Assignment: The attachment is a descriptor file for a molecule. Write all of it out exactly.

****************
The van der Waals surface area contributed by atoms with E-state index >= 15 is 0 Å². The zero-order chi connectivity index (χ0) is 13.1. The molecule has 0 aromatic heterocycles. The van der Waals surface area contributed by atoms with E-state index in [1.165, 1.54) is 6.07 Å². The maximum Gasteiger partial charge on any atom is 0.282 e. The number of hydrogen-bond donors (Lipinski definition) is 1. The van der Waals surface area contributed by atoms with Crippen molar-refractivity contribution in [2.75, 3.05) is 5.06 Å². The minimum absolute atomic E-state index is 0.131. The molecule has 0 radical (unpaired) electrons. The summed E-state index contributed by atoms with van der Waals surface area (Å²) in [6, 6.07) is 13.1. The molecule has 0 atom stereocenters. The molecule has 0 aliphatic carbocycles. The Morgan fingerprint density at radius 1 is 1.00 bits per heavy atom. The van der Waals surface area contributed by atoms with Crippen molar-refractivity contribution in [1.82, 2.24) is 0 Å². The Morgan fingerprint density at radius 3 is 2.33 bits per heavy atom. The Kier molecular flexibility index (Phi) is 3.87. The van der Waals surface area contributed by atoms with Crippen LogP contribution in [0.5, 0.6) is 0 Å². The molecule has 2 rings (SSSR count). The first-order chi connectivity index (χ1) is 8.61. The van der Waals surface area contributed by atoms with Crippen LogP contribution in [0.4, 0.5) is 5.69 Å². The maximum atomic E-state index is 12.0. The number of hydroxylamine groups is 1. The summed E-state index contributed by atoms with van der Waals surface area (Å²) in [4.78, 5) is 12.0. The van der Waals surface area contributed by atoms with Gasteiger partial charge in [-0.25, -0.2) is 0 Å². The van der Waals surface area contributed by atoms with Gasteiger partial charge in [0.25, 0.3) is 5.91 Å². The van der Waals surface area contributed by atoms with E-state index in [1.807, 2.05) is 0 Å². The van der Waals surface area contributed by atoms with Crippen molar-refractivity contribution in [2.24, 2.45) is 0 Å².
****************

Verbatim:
The van der Waals surface area contributed by atoms with E-state index >= 15 is 0 Å². The zero-order chi connectivity index (χ0) is 13.1. The molecule has 0 aromatic heterocycles. The van der Waals surface area contributed by atoms with E-state index in [1.165, 1.54) is 6.07 Å². The maximum Gasteiger partial charge on any atom is 0.282 e. The number of hydrogen-bond donors (Lipinski definition) is 1. The van der Waals surface area contributed by atoms with Crippen molar-refractivity contribution in [2.75, 3.05) is 5.06 Å². The minimum absolute atomic E-state index is 0.131. The molecule has 0 radical (unpaired) electrons. The summed E-state index contributed by atoms with van der Waals surface area (Å²) in [6, 6.07) is 13.1. The molecule has 0 atom stereocenters. The molecule has 0 aliphatic carbocycles. The Morgan fingerprint density at radius 1 is 1.00 bits per heavy atom. The van der Waals surface area contributed by atoms with Crippen molar-refractivity contribution in [1.82, 2.24) is 0 Å². The Morgan fingerprint density at radius 3 is 2.33 bits per heavy atom. The Kier molecular flexibility index (Phi) is 3.87. The van der Waals surface area contributed by atoms with Crippen LogP contribution in [0.5, 0.6) is 0 Å². The molecule has 2 rings (SSSR count). The first-order chi connectivity index (χ1) is 8.61. The van der Waals surface area contributed by atoms with Crippen LogP contribution in [0.4, 0.5) is 5.69 Å². The maximum atomic E-state index is 12.0. The number of hydroxylamine groups is 1. The summed E-state index contributed by atoms with van der Waals surface area (Å²) in [4.78, 5) is 12.0. The van der Waals surface area contributed by atoms with Gasteiger partial charge in [-0.25, -0.2) is 0 Å². The van der Waals surface area contributed by atoms with Gasteiger partial charge in [0.25, 0.3) is 5.91 Å². The van der Waals surface area contributed by atoms with E-state index in [1.807, 2.05) is 0 Å². The van der Waals surface area contributed by atoms with Crippen molar-refractivity contribution in [2.24, 2.45) is 0 Å².